Does print journalism matter in this election?
“It’s obvious, and no crime against humanity, that the world has many, many places to turn for information, misinformation, analysis, rants, etc,” wrote Bill Keller, the executive editor of The New York Times, in an e-mail. “We—The Times, The Washington Post, Politico, the news outlets that aim to be aggressive, serious and impartial—don’t dominate the conversation the way we once did, and that’s fine, except it means some excellent hard work gets a little muffled.
“But we do want our work to be noticed,” he wrote, “and I’ve been repeatedly surprised at the rich, important stories that fail to resonate the way they deserve.”
On one level, more people read The Times, albeit in digital form, than ever. The pipeline piece did a brisk business as an e-mail forward. But so did everything else anyone had to say that day about the campaign—whether it was true or false, reported or simply asserted, fact or opinion. In-boxes crammed with New York Times articles and Huffington Post hyperlinks do not advertise their relative value or importance. Everything is equal, everything is a tie and nothing, it seems, is important anymore.
Nobody has felt this more acutely than the Newspapers and Magazines of Record in the United States. The New York Times, The Washington Post, Time: all over the world of “quality” journalism, there is a feeling of decline.
“There can no longer be a Johnny Apple—a single political reporter who can set the agenda as he did when he discovered Jimmy Carter,” said Frank Rich, columnist for The New York Times. “Whether in print or on the Internet or on television.”
“At Politico we often talk about winning the morning, not just winning the day,” said Jim VandeHei, the editor of Politico. “Because the news cycle is no longer 24 hours—it might be 16 hours or even shorter.”
It works well for Politico, but if everyone is readjusting to that breakneck pace, how much real news is left? And who’s there to suss out the real from the junk?
“The story burns more intensely and then it burns out more quickly,” said Jonathan Alter, the Newsweek writer, musing about the life cycle of pieces. “And there’s so much information and so much political coverage that it’s easy for good stories to be lost entirely in that register.”
“Very few of these stories have a long finish,” said Michael Duffy, the nation editor for Time. “The gong dissipates quickly.”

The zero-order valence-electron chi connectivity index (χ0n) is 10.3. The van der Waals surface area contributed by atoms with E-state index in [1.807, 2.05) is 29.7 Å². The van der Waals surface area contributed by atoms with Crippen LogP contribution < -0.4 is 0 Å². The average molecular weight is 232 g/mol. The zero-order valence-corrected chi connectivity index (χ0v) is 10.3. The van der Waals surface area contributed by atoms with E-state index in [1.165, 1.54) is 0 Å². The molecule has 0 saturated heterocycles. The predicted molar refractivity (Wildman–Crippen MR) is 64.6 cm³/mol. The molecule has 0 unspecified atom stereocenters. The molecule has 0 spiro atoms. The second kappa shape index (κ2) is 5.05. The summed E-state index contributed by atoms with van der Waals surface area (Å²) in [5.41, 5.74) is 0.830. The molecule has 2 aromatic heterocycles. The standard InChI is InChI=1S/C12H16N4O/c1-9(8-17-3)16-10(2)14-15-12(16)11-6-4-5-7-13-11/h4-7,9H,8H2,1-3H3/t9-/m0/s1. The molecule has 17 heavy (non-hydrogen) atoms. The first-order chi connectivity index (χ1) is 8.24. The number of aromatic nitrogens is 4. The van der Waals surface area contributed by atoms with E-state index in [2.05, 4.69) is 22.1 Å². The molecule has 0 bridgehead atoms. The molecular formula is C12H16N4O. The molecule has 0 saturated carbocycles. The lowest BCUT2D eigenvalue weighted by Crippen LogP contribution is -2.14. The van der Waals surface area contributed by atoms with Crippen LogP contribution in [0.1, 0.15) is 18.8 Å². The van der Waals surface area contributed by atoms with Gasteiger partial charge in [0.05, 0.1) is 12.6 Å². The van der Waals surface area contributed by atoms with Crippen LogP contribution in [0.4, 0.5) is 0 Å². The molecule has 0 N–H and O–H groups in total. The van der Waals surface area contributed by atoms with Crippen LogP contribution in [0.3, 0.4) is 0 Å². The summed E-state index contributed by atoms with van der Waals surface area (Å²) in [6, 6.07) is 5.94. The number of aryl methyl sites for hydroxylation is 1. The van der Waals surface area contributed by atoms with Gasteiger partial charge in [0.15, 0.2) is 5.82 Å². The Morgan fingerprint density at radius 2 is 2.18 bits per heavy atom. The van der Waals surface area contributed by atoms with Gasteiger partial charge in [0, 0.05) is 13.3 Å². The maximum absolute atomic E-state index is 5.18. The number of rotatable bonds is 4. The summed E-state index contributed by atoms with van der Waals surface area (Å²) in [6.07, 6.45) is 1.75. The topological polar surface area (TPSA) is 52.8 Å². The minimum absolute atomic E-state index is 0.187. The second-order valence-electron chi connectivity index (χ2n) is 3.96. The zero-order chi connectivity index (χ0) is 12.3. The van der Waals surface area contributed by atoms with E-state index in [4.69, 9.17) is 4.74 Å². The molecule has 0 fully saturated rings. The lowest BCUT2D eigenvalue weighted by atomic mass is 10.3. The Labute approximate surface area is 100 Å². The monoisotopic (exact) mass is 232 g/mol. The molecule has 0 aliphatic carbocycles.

“My instinct is that there is such cacophony of commentary that it does sometimes drown out ideas from good and deeply reported journalism,” said Marcus Brauchli, the executive editor of The Washington Post.
“In the Internet age, the cycle is constant and people don’t really have time to reflect all day on a single story in the newspaper,” he added. “And it’s more difficult to set the agenda for very long.”
Mr. VandeHei agrees.
“One of the casualties, I think, is that powerfully reported and written stories, especially investigative and accountability ones, do not land with the impact they once did,” he said. “They might still turns heads—and thankfully at times change things—but usually they get pushed aside as the new-media machine moves to the next ‘thing.’”
But such are the pressures of trying to produce material all day—even if it’s unclear what’s actually being absorbed from the information that’s being produced.
Mr. Keller, for one, wonders what happened to the big stories The Times reported during the election cycle.
There was a Jo Becker and Don Van Natta investigative piece of Bill Clinton’s relationship with Kazakhstan—barely noticed. There was a piece in the spring by David Kirkpatrick and Jim Rutenberg about John McCain’s relationship with Donald Trump in Arizona—hardly a word.
Even a meaty, damning, 3,100-word, three-bylined front-page Sept. 14 Times piece on Sarah Palin’s management style doesn’t appear to have the same sort of impact on the campaign trail that it might once have, Mr. Keller said.